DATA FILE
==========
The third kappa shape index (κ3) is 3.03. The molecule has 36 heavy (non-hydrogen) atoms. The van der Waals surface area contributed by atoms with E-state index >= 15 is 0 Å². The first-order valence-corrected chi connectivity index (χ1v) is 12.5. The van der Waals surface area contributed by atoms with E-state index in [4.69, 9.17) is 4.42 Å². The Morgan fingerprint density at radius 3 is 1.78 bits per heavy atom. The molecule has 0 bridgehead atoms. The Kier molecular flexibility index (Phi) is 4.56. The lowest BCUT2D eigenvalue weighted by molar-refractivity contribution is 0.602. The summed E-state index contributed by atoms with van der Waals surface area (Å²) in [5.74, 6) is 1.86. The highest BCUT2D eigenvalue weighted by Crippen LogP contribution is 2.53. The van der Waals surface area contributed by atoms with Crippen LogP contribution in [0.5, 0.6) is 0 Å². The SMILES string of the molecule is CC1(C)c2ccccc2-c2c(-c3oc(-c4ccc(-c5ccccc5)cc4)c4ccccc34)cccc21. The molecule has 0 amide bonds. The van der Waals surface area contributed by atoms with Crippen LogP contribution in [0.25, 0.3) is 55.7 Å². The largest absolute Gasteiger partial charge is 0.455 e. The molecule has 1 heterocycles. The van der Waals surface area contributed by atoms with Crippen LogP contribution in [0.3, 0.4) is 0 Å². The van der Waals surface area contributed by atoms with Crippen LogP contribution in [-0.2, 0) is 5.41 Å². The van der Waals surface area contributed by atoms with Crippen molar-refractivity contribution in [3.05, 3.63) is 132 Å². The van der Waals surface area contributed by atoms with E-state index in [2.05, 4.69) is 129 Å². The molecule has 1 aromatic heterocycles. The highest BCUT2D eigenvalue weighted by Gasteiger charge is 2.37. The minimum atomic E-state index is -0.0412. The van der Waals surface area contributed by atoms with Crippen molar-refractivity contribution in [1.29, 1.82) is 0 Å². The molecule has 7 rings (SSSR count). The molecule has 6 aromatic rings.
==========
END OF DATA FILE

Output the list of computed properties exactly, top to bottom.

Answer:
The third kappa shape index (κ3) is 3.03. The molecule has 36 heavy (non-hydrogen) atoms. The van der Waals surface area contributed by atoms with E-state index >= 15 is 0 Å². The first-order valence-corrected chi connectivity index (χ1v) is 12.5. The van der Waals surface area contributed by atoms with E-state index in [4.69, 9.17) is 4.42 Å². The Morgan fingerprint density at radius 3 is 1.78 bits per heavy atom. The molecule has 0 bridgehead atoms. The Kier molecular flexibility index (Phi) is 4.56. The lowest BCUT2D eigenvalue weighted by molar-refractivity contribution is 0.602. The summed E-state index contributed by atoms with van der Waals surface area (Å²) in [5.74, 6) is 1.86. The highest BCUT2D eigenvalue weighted by Crippen LogP contribution is 2.53. The van der Waals surface area contributed by atoms with Crippen LogP contribution in [0.5, 0.6) is 0 Å². The SMILES string of the molecule is CC1(C)c2ccccc2-c2c(-c3oc(-c4ccc(-c5ccccc5)cc4)c4ccccc34)cccc21. The molecule has 0 amide bonds. The van der Waals surface area contributed by atoms with Crippen LogP contribution in [0.25, 0.3) is 55.7 Å². The largest absolute Gasteiger partial charge is 0.455 e. The molecule has 1 heterocycles. The van der Waals surface area contributed by atoms with Crippen LogP contribution in [0.3, 0.4) is 0 Å². The van der Waals surface area contributed by atoms with Crippen LogP contribution in [-0.2, 0) is 5.41 Å². The van der Waals surface area contributed by atoms with Crippen molar-refractivity contribution in [3.05, 3.63) is 132 Å². The van der Waals surface area contributed by atoms with E-state index in [2.05, 4.69) is 129 Å². The molecule has 1 aromatic heterocycles. The highest BCUT2D eigenvalue weighted by Gasteiger charge is 2.37. The minimum atomic E-state index is -0.0412. The van der Waals surface area contributed by atoms with Crippen molar-refractivity contribution in [1.29, 1.82) is 0 Å². The molecule has 7 rings (SSSR count). The molecule has 6 aromatic rings.